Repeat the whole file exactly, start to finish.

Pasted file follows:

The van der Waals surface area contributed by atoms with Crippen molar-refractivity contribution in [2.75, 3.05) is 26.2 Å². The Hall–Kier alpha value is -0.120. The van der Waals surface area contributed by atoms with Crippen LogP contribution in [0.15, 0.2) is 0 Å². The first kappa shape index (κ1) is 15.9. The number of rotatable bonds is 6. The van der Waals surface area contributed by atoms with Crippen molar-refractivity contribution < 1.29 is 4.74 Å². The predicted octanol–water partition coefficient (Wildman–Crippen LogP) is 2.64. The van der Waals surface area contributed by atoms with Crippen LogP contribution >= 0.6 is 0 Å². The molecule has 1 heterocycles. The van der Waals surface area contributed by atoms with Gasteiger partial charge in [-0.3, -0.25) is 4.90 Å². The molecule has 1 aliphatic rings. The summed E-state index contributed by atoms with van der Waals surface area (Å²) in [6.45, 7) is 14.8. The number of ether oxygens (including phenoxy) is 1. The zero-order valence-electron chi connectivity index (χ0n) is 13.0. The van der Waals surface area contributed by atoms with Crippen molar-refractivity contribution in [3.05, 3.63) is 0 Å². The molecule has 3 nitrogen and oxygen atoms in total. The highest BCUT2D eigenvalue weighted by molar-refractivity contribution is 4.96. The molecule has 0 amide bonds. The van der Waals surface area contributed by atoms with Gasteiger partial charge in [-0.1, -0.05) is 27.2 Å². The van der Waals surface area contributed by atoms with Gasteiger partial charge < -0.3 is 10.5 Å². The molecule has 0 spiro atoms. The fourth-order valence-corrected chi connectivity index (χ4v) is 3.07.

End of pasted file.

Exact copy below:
The van der Waals surface area contributed by atoms with Crippen molar-refractivity contribution in [2.75, 3.05) is 26.2 Å². The Hall–Kier alpha value is -0.120. The van der Waals surface area contributed by atoms with Crippen LogP contribution in [0.15, 0.2) is 0 Å². The first kappa shape index (κ1) is 15.9. The number of rotatable bonds is 6. The van der Waals surface area contributed by atoms with Crippen molar-refractivity contribution < 1.29 is 4.74 Å². The predicted octanol–water partition coefficient (Wildman–Crippen LogP) is 2.64. The van der Waals surface area contributed by atoms with Crippen LogP contribution >= 0.6 is 0 Å². The molecule has 1 heterocycles. The van der Waals surface area contributed by atoms with Gasteiger partial charge in [-0.3, -0.25) is 4.90 Å². The molecule has 1 aliphatic rings. The summed E-state index contributed by atoms with van der Waals surface area (Å²) in [6.45, 7) is 14.8. The number of ether oxygens (including phenoxy) is 1. The zero-order valence-electron chi connectivity index (χ0n) is 13.0. The van der Waals surface area contributed by atoms with Crippen molar-refractivity contribution in [3.05, 3.63) is 0 Å². The molecule has 3 nitrogen and oxygen atoms in total. The highest BCUT2D eigenvalue weighted by molar-refractivity contribution is 4.96. The molecule has 0 amide bonds. The van der Waals surface area contributed by atoms with Gasteiger partial charge in [-0.1, -0.05) is 27.2 Å². The van der Waals surface area contributed by atoms with Gasteiger partial charge < -0.3 is 10.5 Å². The molecule has 0 spiro atoms. The fourth-order valence-corrected chi connectivity index (χ4v) is 3.07.